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Actually, the filter only supports 16-bit samples, so anything else will be converted. You can open a bug report of type enhancement at trac.ffmpeg.org


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From my personal experience: if you can not see anything unusual in the input video at specified times then most of the time it's not worth fixing as it's not broken. It can happen when input video has some static images (like some schematics) displayed over some periods of time. It can also happen when input video is a converted version of lower fps video ...


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for i in *.mp4; do ffmpeg -i "$i" -f mp3 -ab 192k -vn -ar 44100 -ac 2 aud/"${i%.*}.mp3"; done vn: disable video recording during the conversion. ar: set audio sampling rate in Hz. ab: set the audio bitrate. ac: set the number of audio channels. -f: format. aud: name of the audio folder


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The best and easiest (and only) way that I have found to do this in Linux is to use OBS with the window size set to the desired crop output dimension. Add your video file as an input source, arrange the video output relative to the OBS window so that the desired rectangle that you wish to display initially is lined up with the OBS window, and start recording ...


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You be better off not care about window functions, no one pays attention to the rendered audio spectrum. Therefore you need not to be analytically correct so you can let spectral leakages happen and just use the rect window. Which is the identity window, simply put, FFmpeg doesn't do any windowing in this mode and performs plain STFT on the audio waveform ...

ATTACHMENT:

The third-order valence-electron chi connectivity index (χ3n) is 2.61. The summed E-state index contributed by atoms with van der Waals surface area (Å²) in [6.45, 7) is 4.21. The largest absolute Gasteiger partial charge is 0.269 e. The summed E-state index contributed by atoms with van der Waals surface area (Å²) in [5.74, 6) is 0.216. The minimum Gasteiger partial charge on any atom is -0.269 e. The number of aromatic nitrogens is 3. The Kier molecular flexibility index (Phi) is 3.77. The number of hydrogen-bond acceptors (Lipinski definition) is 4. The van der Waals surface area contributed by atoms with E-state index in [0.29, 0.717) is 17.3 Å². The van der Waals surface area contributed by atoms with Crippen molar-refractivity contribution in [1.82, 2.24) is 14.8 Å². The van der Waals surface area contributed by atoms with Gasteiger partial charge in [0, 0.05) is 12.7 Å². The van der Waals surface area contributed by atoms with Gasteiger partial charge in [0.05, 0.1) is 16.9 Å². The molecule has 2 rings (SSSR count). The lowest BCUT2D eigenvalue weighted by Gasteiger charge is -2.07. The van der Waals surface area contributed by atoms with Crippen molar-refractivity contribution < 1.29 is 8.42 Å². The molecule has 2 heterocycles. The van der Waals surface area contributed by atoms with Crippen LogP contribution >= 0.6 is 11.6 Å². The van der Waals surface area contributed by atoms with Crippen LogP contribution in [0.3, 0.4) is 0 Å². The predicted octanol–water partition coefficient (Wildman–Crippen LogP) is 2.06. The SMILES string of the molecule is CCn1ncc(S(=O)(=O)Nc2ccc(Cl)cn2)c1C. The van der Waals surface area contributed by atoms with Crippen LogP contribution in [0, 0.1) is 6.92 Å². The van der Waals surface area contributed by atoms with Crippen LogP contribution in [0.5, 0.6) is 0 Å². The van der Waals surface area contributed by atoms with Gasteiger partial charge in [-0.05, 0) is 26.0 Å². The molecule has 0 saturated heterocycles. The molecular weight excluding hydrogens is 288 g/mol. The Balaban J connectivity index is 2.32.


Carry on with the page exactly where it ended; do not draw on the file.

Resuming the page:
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What you need in addition to remove the frozen parts is setpts. Keep in mind that mpdecimate works only on the video stream, so you have to remove the audio because is not going to be synced. ffmpeg -i video.mp4 -vf mpdecimate,setpts=N/FRAME_RATE/TB -an video-fixed.mp4


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from : https://stackoverflow.com/questions/70578206/inconsistent-frame-number-with-ffmpeg The source of the differences is that FFprobe counts the discarded packets, and FFmpeg doesn't count the discarded packets as frames. Your results are consistent with video stream that is created with 3 B-Frames (3 consecutive B-Frames for every P-Frame or I-Frame). ...


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What is the point of having no-scenecut when keyint = min-keyint There is the code in x264 (validate_parameters function): if( h->param.i_keyint_min == X264_KEYINT_MIN_AUTO ) h->param.i_keyint_min = X264_MIN( h->param.i_keyint_max / 10, (int)fps ); It will disallow equality of the keyint and keyint_min.


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I've put together a Python script that will do all of this. Generates the ffprobe and ffmpeg commands and runs them And outputs a file without black clips GitHub gist: https://gist.github.com/FarisHijazi/eff7a7979440faa84a63657e085ec504 """ @author: https://github.com/FarisHijazi Use ffprobe to extract black frames and ffmpeg to trim them and ...


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This answer relies on but simplifies the answer by Валерий Заподовников who seems to know his stuff. ffprobe -v quiet -show_streams -select_streams v:0 video.mp4 | grep ^color_transfer= IF color_transfer EQUALS arib-std-b67 OR smpte2084 THEN the video is HDR


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Here is my solution with explanation ffmpeg -i input.mkv -filter:v "pad=3840:2160:0:280,setsar=1" -c:a copy -c:v libx265 -x265-params lossless=1 my_output_video.mkv ----------111111111----------------2222-3333-4-555----------------------------------------------------------6666666666666666666 Legend 1 - input filename 2 - Target X dimension 3 - ...


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I use these commands: 4x speedup: ffmpeg" -r 60 -i "inputfile.mp4" -vf "tmix=frames=4:weights='1',select='not(mod(n\,4))',setpts=0.25*PTS" -c:v libx265 -an -x265-params crf=25 "outputfile.mp4" 16x speedup: ffmpeg" -r 60 -i "inputfile.mp4" -vf "tmix=frames=16:weights='1',select='not(mod(n\,16))',setpts=...


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See https://github.com/zeroepoch/plotbitrate It uses ffprobe under the hood and can output an xml file. Here's an example output.svg: (Although it is slow - almost as slow as transcoding, because it scans the whole video.)


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